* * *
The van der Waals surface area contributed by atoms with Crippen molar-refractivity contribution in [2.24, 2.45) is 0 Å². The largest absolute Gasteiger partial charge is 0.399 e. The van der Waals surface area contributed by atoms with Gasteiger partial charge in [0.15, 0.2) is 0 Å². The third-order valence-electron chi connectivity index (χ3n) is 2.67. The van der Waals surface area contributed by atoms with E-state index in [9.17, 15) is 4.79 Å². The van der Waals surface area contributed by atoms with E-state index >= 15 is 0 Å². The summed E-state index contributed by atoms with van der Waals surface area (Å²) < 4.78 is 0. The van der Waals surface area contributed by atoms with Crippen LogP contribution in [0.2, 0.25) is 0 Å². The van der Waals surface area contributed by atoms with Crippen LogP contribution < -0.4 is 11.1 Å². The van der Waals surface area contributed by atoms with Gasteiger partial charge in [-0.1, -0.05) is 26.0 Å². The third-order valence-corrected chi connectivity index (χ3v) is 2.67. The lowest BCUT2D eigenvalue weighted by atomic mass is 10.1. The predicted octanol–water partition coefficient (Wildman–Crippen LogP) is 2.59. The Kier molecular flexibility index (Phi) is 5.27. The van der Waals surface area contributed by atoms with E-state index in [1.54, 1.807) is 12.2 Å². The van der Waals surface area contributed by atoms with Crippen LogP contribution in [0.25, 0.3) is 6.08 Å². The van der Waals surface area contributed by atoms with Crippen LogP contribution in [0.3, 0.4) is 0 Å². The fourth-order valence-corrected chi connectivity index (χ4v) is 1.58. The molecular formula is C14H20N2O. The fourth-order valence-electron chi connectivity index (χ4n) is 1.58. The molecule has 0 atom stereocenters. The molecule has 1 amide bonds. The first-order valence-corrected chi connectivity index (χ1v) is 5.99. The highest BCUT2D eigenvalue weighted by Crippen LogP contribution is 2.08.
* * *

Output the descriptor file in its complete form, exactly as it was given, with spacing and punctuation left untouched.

The van der Waals surface area contributed by atoms with Crippen molar-refractivity contribution in [2.24, 2.45) is 0 Å². The largest absolute Gasteiger partial charge is 0.399 e. The van der Waals surface area contributed by atoms with Gasteiger partial charge in [0.15, 0.2) is 0 Å². The third-order valence-electron chi connectivity index (χ3n) is 2.67. The van der Waals surface area contributed by atoms with E-state index in [9.17, 15) is 4.79 Å². The van der Waals surface area contributed by atoms with E-state index >= 15 is 0 Å². The summed E-state index contributed by atoms with van der Waals surface area (Å²) < 4.78 is 0. The van der Waals surface area contributed by atoms with Crippen LogP contribution in [0.2, 0.25) is 0 Å². The van der Waals surface area contributed by atoms with Crippen LogP contribution < -0.4 is 11.1 Å². The van der Waals surface area contributed by atoms with Gasteiger partial charge in [-0.1, -0.05) is 26.0 Å². The third-order valence-corrected chi connectivity index (χ3v) is 2.67. The lowest BCUT2D eigenvalue weighted by atomic mass is 10.1. The predicted octanol–water partition coefficient (Wildman–Crippen LogP) is 2.59. The Kier molecular flexibility index (Phi) is 5.27. The van der Waals surface area contributed by atoms with E-state index in [1.54, 1.807) is 12.2 Å². The van der Waals surface area contributed by atoms with Crippen LogP contribution in [0.25, 0.3) is 6.08 Å². The van der Waals surface area contributed by atoms with Crippen LogP contribution in [0.3, 0.4) is 0 Å². The fourth-order valence-corrected chi connectivity index (χ4v) is 1.58. The molecular formula is C14H20N2O. The fourth-order valence-electron chi connectivity index (χ4n) is 1.58. The molecule has 0 atom stereocenters. The molecule has 1 amide bonds. The first-order valence-corrected chi connectivity index (χ1v) is 5.99. The highest BCUT2D eigenvalue weighted by Crippen LogP contribution is 2.08.